Focus of the first sprint:
We split apart and each created a paper prototype, in which we sketched our basic idea of how we wanted the app to look. We then regrouped to discuss what we liked and disliked about each prototype, and created a new paper prototype based on all three ideas. We used these sketches to create our first low fidelity prototype.
For our first test, we showed users our low fidelity prototype and asked them questions ranging from design to practicality, in order to gain a better understanding of their thoughts on the app and its direction. We recuited our first users from the dorm on the Kennesaw Marrieta Campus.
For our second test, we showed users our medium fidelity prototype and ran through tests to see how they interacted with the app and the fluidity of their use. We asked questions to see what their thoughts on color and placement were, in order to get a better idea of design as we moved to the high fidelity prototype.
- Users wanted more social networking aspects to be included in the app.
- Users did not identify with the initial color schemes and thought some were hard to read.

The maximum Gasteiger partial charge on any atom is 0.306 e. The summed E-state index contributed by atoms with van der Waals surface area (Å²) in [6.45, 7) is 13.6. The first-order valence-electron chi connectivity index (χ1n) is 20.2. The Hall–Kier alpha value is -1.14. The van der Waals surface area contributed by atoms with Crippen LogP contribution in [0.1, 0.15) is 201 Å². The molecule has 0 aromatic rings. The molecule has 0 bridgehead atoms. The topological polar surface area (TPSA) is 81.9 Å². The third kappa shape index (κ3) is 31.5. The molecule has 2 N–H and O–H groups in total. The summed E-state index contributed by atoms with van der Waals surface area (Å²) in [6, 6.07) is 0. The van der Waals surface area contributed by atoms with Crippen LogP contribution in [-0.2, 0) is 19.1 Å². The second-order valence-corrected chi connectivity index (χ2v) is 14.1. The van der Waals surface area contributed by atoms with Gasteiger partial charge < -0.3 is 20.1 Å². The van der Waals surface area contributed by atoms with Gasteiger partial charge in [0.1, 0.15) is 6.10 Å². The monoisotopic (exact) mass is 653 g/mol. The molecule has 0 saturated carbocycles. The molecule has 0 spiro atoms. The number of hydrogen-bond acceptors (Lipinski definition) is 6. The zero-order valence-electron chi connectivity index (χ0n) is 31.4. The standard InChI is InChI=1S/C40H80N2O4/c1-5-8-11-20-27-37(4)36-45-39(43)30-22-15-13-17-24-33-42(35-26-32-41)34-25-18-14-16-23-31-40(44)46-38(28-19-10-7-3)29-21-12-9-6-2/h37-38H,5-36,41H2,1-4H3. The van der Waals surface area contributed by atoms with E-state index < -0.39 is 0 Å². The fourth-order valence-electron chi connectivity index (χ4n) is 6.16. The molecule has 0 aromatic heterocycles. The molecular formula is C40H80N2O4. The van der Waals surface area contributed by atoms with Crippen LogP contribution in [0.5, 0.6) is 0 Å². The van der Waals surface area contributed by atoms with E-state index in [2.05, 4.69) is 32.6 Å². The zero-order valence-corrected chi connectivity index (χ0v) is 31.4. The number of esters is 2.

- Users wanted a method to track progress for their challenges.
User testing allowed us to gain a large amount of knowlege quickly regarding the direciton of the application. After testing and refining, we created a low, medium, and the begining of a high fidelity prototype which would be used for further testing. We found that our users had objections with the colors chosen, so we did further testing and changed the colors accordingly.
We started sprint two by examing our process in the first sprint and seeing what worked and what did not. We used this information and the feedback from testing to design the second sprint backlog with the goal of iterating on our design, creating high fidelity designs, adding features, and conducting more testing.
Minor changes were made to the problem statement to better reflect our app and goals
We also made minor changes to our Personas and removed the third persona to better align with the users we were testing.
We reached out to new people to test on a different campus to find more extroverted people to allow for a more diverse pool of personalities for our testing
We conducted more paper prototype sketching as a group to try out designs for new features that we wanted to implement and the changes from the feedback we received.
Following paper prototypeing and more high fidelity prototyping we conducted two more sessions of user testing. We were able to gain valuable information about the design and features we had changed and walked away with ideas for finishing touches to the prototype
- Users enjoyed the new color scheme and understood the use of color to denote different events
- Users struggled at the beginning
(Solution: Add Onboarding)
- Search and filter were not intuitive enough
(Solution: Changed the icons and layout to improve UX)